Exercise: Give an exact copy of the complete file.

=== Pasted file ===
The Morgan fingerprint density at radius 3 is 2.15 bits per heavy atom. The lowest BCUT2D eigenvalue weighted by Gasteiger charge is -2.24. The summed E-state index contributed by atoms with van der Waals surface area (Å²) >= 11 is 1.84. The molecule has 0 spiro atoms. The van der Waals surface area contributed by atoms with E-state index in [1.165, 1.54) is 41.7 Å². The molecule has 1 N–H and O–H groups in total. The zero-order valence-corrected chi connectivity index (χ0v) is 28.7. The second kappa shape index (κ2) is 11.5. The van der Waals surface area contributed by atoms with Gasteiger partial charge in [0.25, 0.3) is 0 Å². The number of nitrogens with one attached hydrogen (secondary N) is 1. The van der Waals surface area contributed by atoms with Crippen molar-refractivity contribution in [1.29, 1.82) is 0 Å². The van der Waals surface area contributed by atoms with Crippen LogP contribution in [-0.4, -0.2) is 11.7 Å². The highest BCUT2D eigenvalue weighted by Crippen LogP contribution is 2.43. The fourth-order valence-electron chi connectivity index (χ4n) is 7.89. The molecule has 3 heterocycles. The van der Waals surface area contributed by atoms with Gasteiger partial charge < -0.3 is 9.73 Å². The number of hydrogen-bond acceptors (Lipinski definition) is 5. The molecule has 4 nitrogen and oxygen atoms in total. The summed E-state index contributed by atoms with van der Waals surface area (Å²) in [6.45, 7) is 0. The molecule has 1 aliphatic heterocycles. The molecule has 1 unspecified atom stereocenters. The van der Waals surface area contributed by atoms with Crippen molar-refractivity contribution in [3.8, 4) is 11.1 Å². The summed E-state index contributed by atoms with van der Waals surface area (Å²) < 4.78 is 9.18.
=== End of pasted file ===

The Morgan fingerprint density at radius 3 is 2.15 bits per heavy atom. The lowest BCUT2D eigenvalue weighted by Gasteiger charge is -2.24. The summed E-state index contributed by atoms with van der Waals surface area (Å²) >= 11 is 1.84. The molecule has 0 spiro atoms. The van der Waals surface area contributed by atoms with E-state index in [1.165, 1.54) is 41.7 Å². The molecule has 1 N–H and O–H groups in total. The zero-order valence-corrected chi connectivity index (χ0v) is 28.7. The second kappa shape index (κ2) is 11.5. The van der Waals surface area contributed by atoms with Gasteiger partial charge in [0.25, 0.3) is 0 Å². The number of nitrogens with one attached hydrogen (secondary N) is 1. The van der Waals surface area contributed by atoms with Crippen molar-refractivity contribution in [1.29, 1.82) is 0 Å². The van der Waals surface area contributed by atoms with Crippen LogP contribution in [-0.4, -0.2) is 11.7 Å². The highest BCUT2D eigenvalue weighted by Crippen LogP contribution is 2.43. The fourth-order valence-electron chi connectivity index (χ4n) is 7.89. The molecule has 3 heterocycles. The van der Waals surface area contributed by atoms with Gasteiger partial charge < -0.3 is 9.73 Å². The number of hydrogen-bond acceptors (Lipinski definition) is 5. The molecule has 4 nitrogen and oxygen atoms in total. The summed E-state index contributed by atoms with van der Waals surface area (Å²) in [6.45, 7) is 0. The molecule has 1 aliphatic heterocycles. The molecule has 1 unspecified atom stereocenters. The van der Waals surface area contributed by atoms with Crippen molar-refractivity contribution in [3.8, 4) is 11.1 Å². The summed E-state index contributed by atoms with van der Waals surface area (Å²) < 4.78 is 9.18.